Inconsistent Feedback Loops
Similar to a lot of companies and teams, clunky processes and feedback loops plagued Headway and its clients with a mix-and-match clutter of emails, PDFs, screenshots and more. It was enough to make their collective heads spin, and all but stop projects along the way.
Gathering all the feedback in one location was an enormous task, often filled with back-and-forth Slack, emails, texts and conversation. And that was just one piece. Gathering all the information without missing any vitals details, comments, suggestion or feedback was another. Especially if or when the feedback contradicted each other.
We sat down virtually with Senior Designer Breanna Clemens, Developer Matt Mcgee, Designer Sam Pecard, Partner & CTO Jon Kinney, Developer Jake Hebert and Partner & CEO Andrew Verboncouer to discuss how Punchlist has changed the feedback game for good.
And their responses? Well, they may just surprise you.
How did you typically gather feedback before Punchlist?
Breanna’s response is a familiar one. “Previously, I would take screenshots and drop them in a shared document with my comments,” she said.
Matt chimed in: “On one particular project, the team was just using email along with Word documents and screenshots to provide feedback.”
Designer Sam mentioned “grabbing full-page screenshots and bringing them into Figma or creating lists in task cards within Asana,” a loathsome task all too familiar for the designers in the group.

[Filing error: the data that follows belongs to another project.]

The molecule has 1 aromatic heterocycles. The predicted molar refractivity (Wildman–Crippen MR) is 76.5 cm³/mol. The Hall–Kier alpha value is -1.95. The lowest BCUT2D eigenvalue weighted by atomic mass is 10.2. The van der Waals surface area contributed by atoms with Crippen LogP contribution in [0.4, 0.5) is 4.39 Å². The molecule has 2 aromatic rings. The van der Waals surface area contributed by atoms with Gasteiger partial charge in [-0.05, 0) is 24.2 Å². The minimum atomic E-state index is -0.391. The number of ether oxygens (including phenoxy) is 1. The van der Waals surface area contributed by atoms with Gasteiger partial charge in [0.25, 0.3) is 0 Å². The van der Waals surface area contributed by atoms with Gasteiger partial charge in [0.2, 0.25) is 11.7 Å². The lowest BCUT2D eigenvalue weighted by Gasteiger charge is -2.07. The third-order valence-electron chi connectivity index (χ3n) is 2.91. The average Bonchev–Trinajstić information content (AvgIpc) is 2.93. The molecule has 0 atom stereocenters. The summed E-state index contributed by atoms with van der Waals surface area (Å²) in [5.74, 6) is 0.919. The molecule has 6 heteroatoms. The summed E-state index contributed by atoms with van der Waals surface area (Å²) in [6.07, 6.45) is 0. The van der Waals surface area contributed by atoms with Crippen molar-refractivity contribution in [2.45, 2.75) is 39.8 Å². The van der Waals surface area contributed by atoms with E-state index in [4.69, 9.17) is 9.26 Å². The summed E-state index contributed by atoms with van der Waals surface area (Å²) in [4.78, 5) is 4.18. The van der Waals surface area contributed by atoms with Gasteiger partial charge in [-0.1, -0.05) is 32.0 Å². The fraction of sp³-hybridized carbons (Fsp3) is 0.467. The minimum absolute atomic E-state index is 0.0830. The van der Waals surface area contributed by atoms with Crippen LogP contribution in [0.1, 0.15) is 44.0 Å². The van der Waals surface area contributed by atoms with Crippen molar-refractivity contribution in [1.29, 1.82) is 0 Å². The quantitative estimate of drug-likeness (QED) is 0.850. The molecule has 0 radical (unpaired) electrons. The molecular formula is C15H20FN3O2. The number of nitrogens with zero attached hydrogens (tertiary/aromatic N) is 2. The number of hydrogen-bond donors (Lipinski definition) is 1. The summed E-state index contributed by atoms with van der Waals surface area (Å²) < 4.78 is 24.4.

Jon Kinney, Partner & CTO, chimed in next. He noted he spent time creating cards in project management tools like Jira, Github issues, Pivotal Tracker, Asana, etc, while Jake, a Headway developer, wishes he could use those tools.
Instead, “our clients would often create Google sheets or just filter feedback in Slack,” Jake said. “It was always a lot of overhead.”
Partner & CEO Andrew felt the pain of requesting feedback in one way, but receiving it in another.
“We would request feedback in our design tools,” he said, “but they were always out of date with the current copy and images, so it was confusing. We'd also get it in Notion or other word docs, but felt disconnected.”
Confusion. Disconnection. Not exactly the experience Headway wanted for their team or their clients.
Thankfully, this wasn’t the end of the story.